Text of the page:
In 2020, Netflix adapted the book into a show entitled The Grand Army.
3. are you listening by Tillie Walden
Meet Bea and Lou. Two queer individuals that are running away from their pasts. Lou is grieving her mother’s death, while Bea is trying to cope with the past of her cousin who harmed her. She was molested continuously for many years. Bea’s had enough of it all, and in order to heal properly, Lou and Bea lean on each other in shared grief. Together they travel to West Texas to return a lost cat, and in the process, they begin to reveal their paths.
4. Speak by Laurie Halse Anderson
I’m sure any book lover has come across this book cover before. Speak is a story about Melinda Sordino, a freshman who is condemned by her peers for calling the cops during an end-of-summer party. Everyone hates her, so she decides to stop talking altogether. Instead, she relies on her internal consciousness as she observes the hypocrites of high school. It’s not that easy though because the reason why she called the cops that night wasn’t to get everyone busted. She did it in fear and utter shock. She must confront what she has been avoiding for months. Melinda will have to speak her truth.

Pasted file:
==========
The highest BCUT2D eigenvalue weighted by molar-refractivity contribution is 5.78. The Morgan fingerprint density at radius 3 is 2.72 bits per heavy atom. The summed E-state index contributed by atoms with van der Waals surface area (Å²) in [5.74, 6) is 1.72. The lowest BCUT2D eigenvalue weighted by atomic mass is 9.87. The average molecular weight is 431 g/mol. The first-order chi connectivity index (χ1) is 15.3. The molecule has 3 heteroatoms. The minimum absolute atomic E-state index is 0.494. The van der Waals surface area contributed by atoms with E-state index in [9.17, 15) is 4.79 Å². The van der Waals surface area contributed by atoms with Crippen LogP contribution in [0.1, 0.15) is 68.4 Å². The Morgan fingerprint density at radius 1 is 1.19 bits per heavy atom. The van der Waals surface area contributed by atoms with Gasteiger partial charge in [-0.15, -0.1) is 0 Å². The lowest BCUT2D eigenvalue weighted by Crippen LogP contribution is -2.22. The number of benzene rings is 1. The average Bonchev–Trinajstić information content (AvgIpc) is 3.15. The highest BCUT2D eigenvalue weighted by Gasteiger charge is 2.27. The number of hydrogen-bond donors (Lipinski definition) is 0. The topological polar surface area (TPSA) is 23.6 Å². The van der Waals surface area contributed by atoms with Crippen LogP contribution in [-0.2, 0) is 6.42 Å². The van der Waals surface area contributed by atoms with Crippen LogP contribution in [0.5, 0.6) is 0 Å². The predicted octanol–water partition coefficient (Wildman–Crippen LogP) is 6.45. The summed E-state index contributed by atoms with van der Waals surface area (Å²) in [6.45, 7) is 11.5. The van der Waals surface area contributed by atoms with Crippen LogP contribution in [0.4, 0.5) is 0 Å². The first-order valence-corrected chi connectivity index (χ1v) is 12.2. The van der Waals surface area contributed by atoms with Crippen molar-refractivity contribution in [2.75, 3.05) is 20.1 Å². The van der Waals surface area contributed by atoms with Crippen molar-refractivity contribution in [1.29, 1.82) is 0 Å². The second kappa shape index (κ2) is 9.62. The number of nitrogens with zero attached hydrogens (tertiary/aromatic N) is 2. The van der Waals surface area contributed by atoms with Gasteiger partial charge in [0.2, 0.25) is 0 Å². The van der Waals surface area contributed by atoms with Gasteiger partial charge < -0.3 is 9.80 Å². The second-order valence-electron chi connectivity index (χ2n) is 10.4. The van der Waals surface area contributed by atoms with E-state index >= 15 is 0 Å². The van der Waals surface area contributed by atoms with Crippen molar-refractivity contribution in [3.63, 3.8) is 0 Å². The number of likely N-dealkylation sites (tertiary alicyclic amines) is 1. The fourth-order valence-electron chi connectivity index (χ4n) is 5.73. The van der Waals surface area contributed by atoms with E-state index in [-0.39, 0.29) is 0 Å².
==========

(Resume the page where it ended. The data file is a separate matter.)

In 2004, Speak was adapted into an indie film.
5. Perks of Being a Wallflower by Stephen Chbosky
Sexual assault does happen to men. This should never be forgotten. In Perks of Being a Wallflower, we dive inside the mind of Charlie as he writes letters to a ‘friend.’ He shares his journey of making new friends and dabbling in romance. However, Charlie still has unresolved trauma from his past. He’s a wallflower through and through, so travel in his new adventures with old scars that can’t be healed properly unless confronted.
In 2012, the book was adapted into a movie.
6. Wrecked by Maria Padian
Wrecked is not only a great read but also an educational way of viewing consent on college campuses. The absence of the word ‘no’ does not mean a yes. Haly and Richard are at two ends of the spectrum when they hear two different accounts of a sexual assault/‘hookup’ account. Haly saw Jenny appear frazzled when she returned to the party, while Richard heard Jordan recounting a sexual incident with enthusiasm.